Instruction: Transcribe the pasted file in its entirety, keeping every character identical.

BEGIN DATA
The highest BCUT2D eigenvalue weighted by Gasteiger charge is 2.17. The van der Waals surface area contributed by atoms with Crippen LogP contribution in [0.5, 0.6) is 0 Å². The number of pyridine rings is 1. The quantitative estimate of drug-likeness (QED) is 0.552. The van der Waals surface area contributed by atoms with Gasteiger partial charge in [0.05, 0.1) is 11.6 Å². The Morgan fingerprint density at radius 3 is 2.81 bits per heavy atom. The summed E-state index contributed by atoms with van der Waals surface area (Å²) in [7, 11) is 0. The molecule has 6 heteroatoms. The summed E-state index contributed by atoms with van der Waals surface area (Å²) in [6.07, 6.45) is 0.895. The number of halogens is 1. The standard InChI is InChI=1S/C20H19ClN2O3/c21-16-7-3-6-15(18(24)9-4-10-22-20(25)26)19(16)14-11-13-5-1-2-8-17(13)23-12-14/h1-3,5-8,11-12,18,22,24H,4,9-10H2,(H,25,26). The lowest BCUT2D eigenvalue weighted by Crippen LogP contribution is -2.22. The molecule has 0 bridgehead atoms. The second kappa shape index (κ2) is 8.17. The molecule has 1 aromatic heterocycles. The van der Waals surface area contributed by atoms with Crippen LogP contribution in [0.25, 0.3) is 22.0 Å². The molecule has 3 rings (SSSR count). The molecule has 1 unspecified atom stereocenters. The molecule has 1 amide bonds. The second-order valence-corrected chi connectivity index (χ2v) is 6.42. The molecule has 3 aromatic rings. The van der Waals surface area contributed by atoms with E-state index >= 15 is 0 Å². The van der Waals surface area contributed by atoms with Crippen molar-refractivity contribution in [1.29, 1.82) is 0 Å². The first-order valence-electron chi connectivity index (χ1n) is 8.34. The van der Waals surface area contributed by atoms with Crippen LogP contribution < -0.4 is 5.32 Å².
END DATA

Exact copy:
The highest BCUT2D eigenvalue weighted by Gasteiger charge is 2.17. The van der Waals surface area contributed by atoms with Crippen LogP contribution in [0.5, 0.6) is 0 Å². The number of pyridine rings is 1. The quantitative estimate of drug-likeness (QED) is 0.552. The van der Waals surface area contributed by atoms with Gasteiger partial charge in [0.05, 0.1) is 11.6 Å². The Morgan fingerprint density at radius 3 is 2.81 bits per heavy atom. The summed E-state index contributed by atoms with van der Waals surface area (Å²) in [7, 11) is 0. The molecule has 6 heteroatoms. The summed E-state index contributed by atoms with van der Waals surface area (Å²) in [6.07, 6.45) is 0.895. The number of halogens is 1. The standard InChI is InChI=1S/C20H19ClN2O3/c21-16-7-3-6-15(18(24)9-4-10-22-20(25)26)19(16)14-11-13-5-1-2-8-17(13)23-12-14/h1-3,5-8,11-12,18,22,24H,4,9-10H2,(H,25,26). The lowest BCUT2D eigenvalue weighted by Crippen LogP contribution is -2.22. The molecule has 0 bridgehead atoms. The second kappa shape index (κ2) is 8.17. The molecule has 1 aromatic heterocycles. The van der Waals surface area contributed by atoms with Crippen LogP contribution in [0.25, 0.3) is 22.0 Å². The molecule has 3 rings (SSSR count). The molecule has 1 unspecified atom stereocenters. The molecule has 1 amide bonds. The second-order valence-corrected chi connectivity index (χ2v) is 6.42. The molecule has 3 aromatic rings. The van der Waals surface area contributed by atoms with E-state index >= 15 is 0 Å². The van der Waals surface area contributed by atoms with Crippen molar-refractivity contribution in [1.29, 1.82) is 0 Å². The first-order valence-electron chi connectivity index (χ1n) is 8.34. The van der Waals surface area contributed by atoms with Crippen LogP contribution < -0.4 is 5.32 Å².